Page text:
Tired of telling the ‘history, geography and philosophy’ of his family over and over again for years, Russia Kumar, 35, who works as a helper in a CSD canteen in Delhi, recently decided to use Tinku, a nickname some people used for him in his native village when he was a kid. “I know Tinku does not suit my age and personality, and people find it funny, but it saves me a lot of unnecessary explanations about being Russia.”

The brothers say their names are the result of frustrated ambitions of their father, Kulmani, a very popular tailor in the village. He had a fierce desire to travel the world, and when he realized that he had no chance of fulfilling his ambition due to his impoverished circumstances, he decided to name his children after countries and continents. “So, our house became a globe and my father its undisputed master,” says Japan, laughing. “In fact, he even wanted to continue the tradition with our children, and suggested that America Kumar’s son be named Washington, but we put our foot down and, eventually, we named him Sagar,” says Asia Kumar.

One day when the brothers assembled at their native village in December 2007, Africa, having fed up with frequent questions, told him angrily he should not have given them these names. The father, recalls Africa, responded flatly, without losing his cool: “I did so after much thought. These are all unique names and you will always stand out, but if you want to change them, please feel free to do so”.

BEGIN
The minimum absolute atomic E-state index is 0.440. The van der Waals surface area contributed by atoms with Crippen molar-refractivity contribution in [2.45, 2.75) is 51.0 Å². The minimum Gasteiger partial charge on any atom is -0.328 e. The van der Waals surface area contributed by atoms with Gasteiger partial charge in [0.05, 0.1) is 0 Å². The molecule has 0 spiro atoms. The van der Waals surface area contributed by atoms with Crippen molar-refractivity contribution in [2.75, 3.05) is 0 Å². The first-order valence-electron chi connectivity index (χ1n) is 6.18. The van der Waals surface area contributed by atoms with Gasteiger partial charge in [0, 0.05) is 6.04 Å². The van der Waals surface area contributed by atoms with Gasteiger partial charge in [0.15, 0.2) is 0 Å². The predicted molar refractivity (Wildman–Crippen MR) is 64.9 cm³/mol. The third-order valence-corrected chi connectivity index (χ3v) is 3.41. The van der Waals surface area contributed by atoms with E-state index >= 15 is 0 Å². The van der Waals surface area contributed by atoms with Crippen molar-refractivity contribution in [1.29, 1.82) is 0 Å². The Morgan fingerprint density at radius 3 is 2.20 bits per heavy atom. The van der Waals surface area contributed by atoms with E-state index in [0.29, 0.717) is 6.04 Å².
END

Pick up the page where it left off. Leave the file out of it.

Of course, no one did. “A lot of people thought I was named Africa because I have a dark complexion. But I do not think my father chose names based on our personality traits,” says Africa Kumar. Asia Kumar says America, his brother, did have a few similarities with the country.

“Unlike some of us who tried to run away from our names, he tried to live up to his. At 6.2 ft, he was the tallest and the strongest. He was short-tempered and all hell broke loose if he got angry. Is not it so much like America, the country?” asks Asia, the only brother who is a graduate. But America, Asia adds, was emotionally fragile, and committed suicide in 2002, leaving his father a broken man. The father died six years later. Their mother lives in the village with Bharat.

Interestingly, the geopolitics of the family has been quite different from global geopolitics. In the unique world of the Kumars, America was closest to Russia; Japan too has been great friends with Russia. But the father, the brothers say, did not discriminate among us. “He loved us all equally though he was quite unhappy that we did not give our children geographical names,” says Japan.

His daughter, Christina Kumar, 13, who studies in class 6 in a Kendriya Vidyalaya, says she is quite proud of his father’s name. “Earlier, I felt a bit odd whenever my classmates asked my father’s name, but now I am quite comfortable. I think my father has a pretty unique name,” says Christina.

Except Asia, the brothers do not know much about the countries or continents they are named after and have never travelled abroad. Japan does wish to visit Japan, but there is a worry nagging him. “How will people in Japan take it when I tell them that I am Japan from India? he says.

On many occasions, they got special treatment because of their names, says Africa Kumar. “At times people take selfies with us. Once I was in Delhi for the shooting of 2 States and actor Arjun Kapoor asked me to call my brothers,” says Africa. The brothers may be named after countries and continents but their village is where they feel at home. “This is one place where no one bothers about our names,” says Asia.